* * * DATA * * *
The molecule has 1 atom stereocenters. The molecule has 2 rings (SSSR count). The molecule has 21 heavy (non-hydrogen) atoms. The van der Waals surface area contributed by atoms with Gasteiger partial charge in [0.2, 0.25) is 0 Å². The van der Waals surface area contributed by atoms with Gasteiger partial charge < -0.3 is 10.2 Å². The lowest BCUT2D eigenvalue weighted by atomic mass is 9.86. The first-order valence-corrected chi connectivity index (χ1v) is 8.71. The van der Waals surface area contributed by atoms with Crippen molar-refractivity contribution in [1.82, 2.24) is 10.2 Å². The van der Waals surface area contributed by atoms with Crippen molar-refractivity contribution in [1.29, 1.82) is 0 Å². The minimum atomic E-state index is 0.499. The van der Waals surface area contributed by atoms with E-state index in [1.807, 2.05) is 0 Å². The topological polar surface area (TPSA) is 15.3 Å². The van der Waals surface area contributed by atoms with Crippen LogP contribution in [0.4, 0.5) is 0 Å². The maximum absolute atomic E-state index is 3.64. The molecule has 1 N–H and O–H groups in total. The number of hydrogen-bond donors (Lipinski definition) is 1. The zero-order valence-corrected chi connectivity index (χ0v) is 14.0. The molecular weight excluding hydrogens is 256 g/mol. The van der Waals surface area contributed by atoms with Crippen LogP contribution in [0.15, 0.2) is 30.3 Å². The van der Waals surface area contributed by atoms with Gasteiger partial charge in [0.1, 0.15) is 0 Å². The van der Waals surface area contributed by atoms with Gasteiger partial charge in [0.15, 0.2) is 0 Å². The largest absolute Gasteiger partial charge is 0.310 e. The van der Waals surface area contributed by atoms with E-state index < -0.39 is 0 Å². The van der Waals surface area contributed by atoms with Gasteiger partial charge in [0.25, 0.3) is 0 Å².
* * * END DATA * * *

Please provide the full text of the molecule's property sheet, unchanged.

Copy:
The molecule has 1 atom stereocenters. The molecule has 2 rings (SSSR count). The molecule has 21 heavy (non-hydrogen) atoms. The van der Waals surface area contributed by atoms with Gasteiger partial charge in [0.2, 0.25) is 0 Å². The van der Waals surface area contributed by atoms with Gasteiger partial charge < -0.3 is 10.2 Å². The lowest BCUT2D eigenvalue weighted by atomic mass is 9.86. The first-order valence-corrected chi connectivity index (χ1v) is 8.71. The van der Waals surface area contributed by atoms with Crippen molar-refractivity contribution in [1.82, 2.24) is 10.2 Å². The van der Waals surface area contributed by atoms with Crippen molar-refractivity contribution in [1.29, 1.82) is 0 Å². The minimum atomic E-state index is 0.499. The van der Waals surface area contributed by atoms with E-state index in [1.807, 2.05) is 0 Å². The topological polar surface area (TPSA) is 15.3 Å². The van der Waals surface area contributed by atoms with Crippen LogP contribution in [0.4, 0.5) is 0 Å². The maximum absolute atomic E-state index is 3.64. The molecule has 1 N–H and O–H groups in total. The number of hydrogen-bond donors (Lipinski definition) is 1. The zero-order valence-corrected chi connectivity index (χ0v) is 14.0. The molecular weight excluding hydrogens is 256 g/mol. The van der Waals surface area contributed by atoms with Crippen LogP contribution in [0.15, 0.2) is 30.3 Å². The van der Waals surface area contributed by atoms with Gasteiger partial charge in [0.1, 0.15) is 0 Å². The van der Waals surface area contributed by atoms with Gasteiger partial charge in [0.15, 0.2) is 0 Å². The largest absolute Gasteiger partial charge is 0.310 e. The van der Waals surface area contributed by atoms with E-state index < -0.39 is 0 Å². The van der Waals surface area contributed by atoms with Gasteiger partial charge in [0.25, 0.3) is 0 Å².